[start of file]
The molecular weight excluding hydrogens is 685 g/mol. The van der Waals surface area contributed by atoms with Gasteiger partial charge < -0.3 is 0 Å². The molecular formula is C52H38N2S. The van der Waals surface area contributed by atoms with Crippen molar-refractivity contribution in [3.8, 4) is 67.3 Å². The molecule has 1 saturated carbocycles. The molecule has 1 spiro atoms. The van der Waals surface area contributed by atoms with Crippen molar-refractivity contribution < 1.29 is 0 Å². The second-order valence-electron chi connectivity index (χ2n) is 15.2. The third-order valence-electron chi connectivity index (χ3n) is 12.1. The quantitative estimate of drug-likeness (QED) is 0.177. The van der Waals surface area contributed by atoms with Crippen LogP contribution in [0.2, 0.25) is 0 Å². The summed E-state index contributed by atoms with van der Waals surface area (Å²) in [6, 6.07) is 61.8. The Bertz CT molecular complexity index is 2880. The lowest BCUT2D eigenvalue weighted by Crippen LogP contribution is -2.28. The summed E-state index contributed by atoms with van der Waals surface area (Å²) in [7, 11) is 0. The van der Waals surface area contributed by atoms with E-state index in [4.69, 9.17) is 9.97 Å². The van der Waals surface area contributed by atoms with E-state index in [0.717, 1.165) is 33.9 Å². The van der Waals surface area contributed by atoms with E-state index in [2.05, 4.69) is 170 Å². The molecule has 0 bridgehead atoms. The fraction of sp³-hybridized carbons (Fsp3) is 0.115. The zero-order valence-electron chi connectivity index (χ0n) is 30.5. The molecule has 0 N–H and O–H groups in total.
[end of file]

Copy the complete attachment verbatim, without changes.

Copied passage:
The molecular weight excluding hydrogens is 685 g/mol. The van der Waals surface area contributed by atoms with Gasteiger partial charge < -0.3 is 0 Å². The molecular formula is C52H38N2S. The van der Waals surface area contributed by atoms with Crippen molar-refractivity contribution in [3.8, 4) is 67.3 Å². The molecule has 1 saturated carbocycles. The molecule has 1 spiro atoms. The van der Waals surface area contributed by atoms with Crippen molar-refractivity contribution < 1.29 is 0 Å². The second-order valence-electron chi connectivity index (χ2n) is 15.2. The third-order valence-electron chi connectivity index (χ3n) is 12.1. The quantitative estimate of drug-likeness (QED) is 0.177. The van der Waals surface area contributed by atoms with Crippen LogP contribution in [0.2, 0.25) is 0 Å². The summed E-state index contributed by atoms with van der Waals surface area (Å²) in [6, 6.07) is 61.8. The Bertz CT molecular complexity index is 2880. The lowest BCUT2D eigenvalue weighted by Crippen LogP contribution is -2.28. The summed E-state index contributed by atoms with van der Waals surface area (Å²) in [7, 11) is 0. The van der Waals surface area contributed by atoms with E-state index in [4.69, 9.17) is 9.97 Å². The van der Waals surface area contributed by atoms with E-state index in [0.717, 1.165) is 33.9 Å². The van der Waals surface area contributed by atoms with E-state index in [2.05, 4.69) is 170 Å². The molecule has 0 bridgehead atoms. The fraction of sp³-hybridized carbons (Fsp3) is 0.115. The zero-order valence-electron chi connectivity index (χ0n) is 30.5. The molecule has 0 N–H and O–H groups in total.